OT: Yahoo Hacked, Latency?

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Seems like Yahoo's email servers were hacked back in mid-October  
(http://www.jsonline.com/blogs/news/278235561.html and
http://www.jsonline.com/blogs/news/278374361.html )

But I just got my first 2 spams whose "To:" list seemed to have been
harvested from Yahoo address books today and yesterday.

Is that a normal amount of latency, or would it suggest that Yahoo has
been hacked again?
--  
Pete Cresswell

Re: OT: Yahoo Hacked, Latency?


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Pete I recommend you change your passwords..... then you won't have to  
worry about latency or suchlike. Think about it!

--  
Jax        

Re: OT: Yahoo Hacked, Latency?

On Sun, 30 Nov 2014 13:04:24 +0000, Jax wrote:

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I've seen the same thing. I'm not on yahoo but I've received a few emails  
from a spoofed yahoo account with an address list corresponding to the  
real yahoo account holder. I advised the real account holder to change  
his password, but now his address book is in the wild.

Thane

Re: OT: Yahoo Hacked, Latency?

Per Jax:
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Wasn't my account - but I take the point and that's what I tell people.

Going tangential for a minute, I'd like to tell these people a couple
more things - but run them past this group first to make sure I'm not
blowing smoke.

To Wit:
---------------------------------------------------------------------
It is safer to use an email client than to use the provider's web mail
interface because there is much less chance of getting your address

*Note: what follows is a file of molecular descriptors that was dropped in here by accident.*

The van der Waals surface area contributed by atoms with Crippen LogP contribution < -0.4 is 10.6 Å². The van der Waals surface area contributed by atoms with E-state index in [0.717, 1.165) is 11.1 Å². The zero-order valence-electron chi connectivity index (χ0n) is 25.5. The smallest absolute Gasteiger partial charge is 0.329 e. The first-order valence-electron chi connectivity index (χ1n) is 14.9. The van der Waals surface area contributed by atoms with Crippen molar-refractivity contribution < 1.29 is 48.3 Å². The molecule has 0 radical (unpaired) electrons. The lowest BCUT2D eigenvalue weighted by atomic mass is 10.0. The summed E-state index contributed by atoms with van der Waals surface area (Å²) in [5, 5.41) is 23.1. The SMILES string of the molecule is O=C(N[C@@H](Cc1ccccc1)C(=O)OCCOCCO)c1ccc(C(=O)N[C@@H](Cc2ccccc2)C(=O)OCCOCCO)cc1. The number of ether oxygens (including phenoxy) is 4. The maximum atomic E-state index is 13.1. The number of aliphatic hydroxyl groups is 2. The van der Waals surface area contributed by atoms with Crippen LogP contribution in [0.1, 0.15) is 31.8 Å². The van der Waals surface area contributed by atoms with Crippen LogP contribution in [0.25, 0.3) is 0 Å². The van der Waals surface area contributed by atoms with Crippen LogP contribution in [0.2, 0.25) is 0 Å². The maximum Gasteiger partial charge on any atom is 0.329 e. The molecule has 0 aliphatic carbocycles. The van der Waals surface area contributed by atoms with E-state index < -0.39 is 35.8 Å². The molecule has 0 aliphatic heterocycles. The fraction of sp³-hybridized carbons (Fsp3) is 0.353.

book harvested.

The reason there is less chance of getting your address book harvested
is that, with an email client, your address book resides on the PC that
the client is running on - not the provider's web site/database.

If/when you do switch to using a client, your old address book on the  
provider's site is still exposed - so the safe thing to do is to delete
it once you are up-and-running with the client.
---------------------------------------------------------------------

--  
Pete Cresswell

Re: OT: Yahoo Hacked, Latency?


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Not for that reason alone no. I'm guilty of having written software  
that took advantage of you for doing this. It polled your local  
address book and sent itself to your friends. As it came from you,  
many then, would just blindly open it... and well, the rest is  
history.

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In many cases, the clients PC is far less secure than some big  
corporation.
  
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If your that concerned, you could store it locally only; encrypted.  
Decrypt before opening email client, re-encrypt after closing email  
client. This way, atleast software that relies on an API or direct  
file access isn't going to be able to do anything while your email  
client isn't running.




--  
My truck does not leak. It's just marking its territory!  

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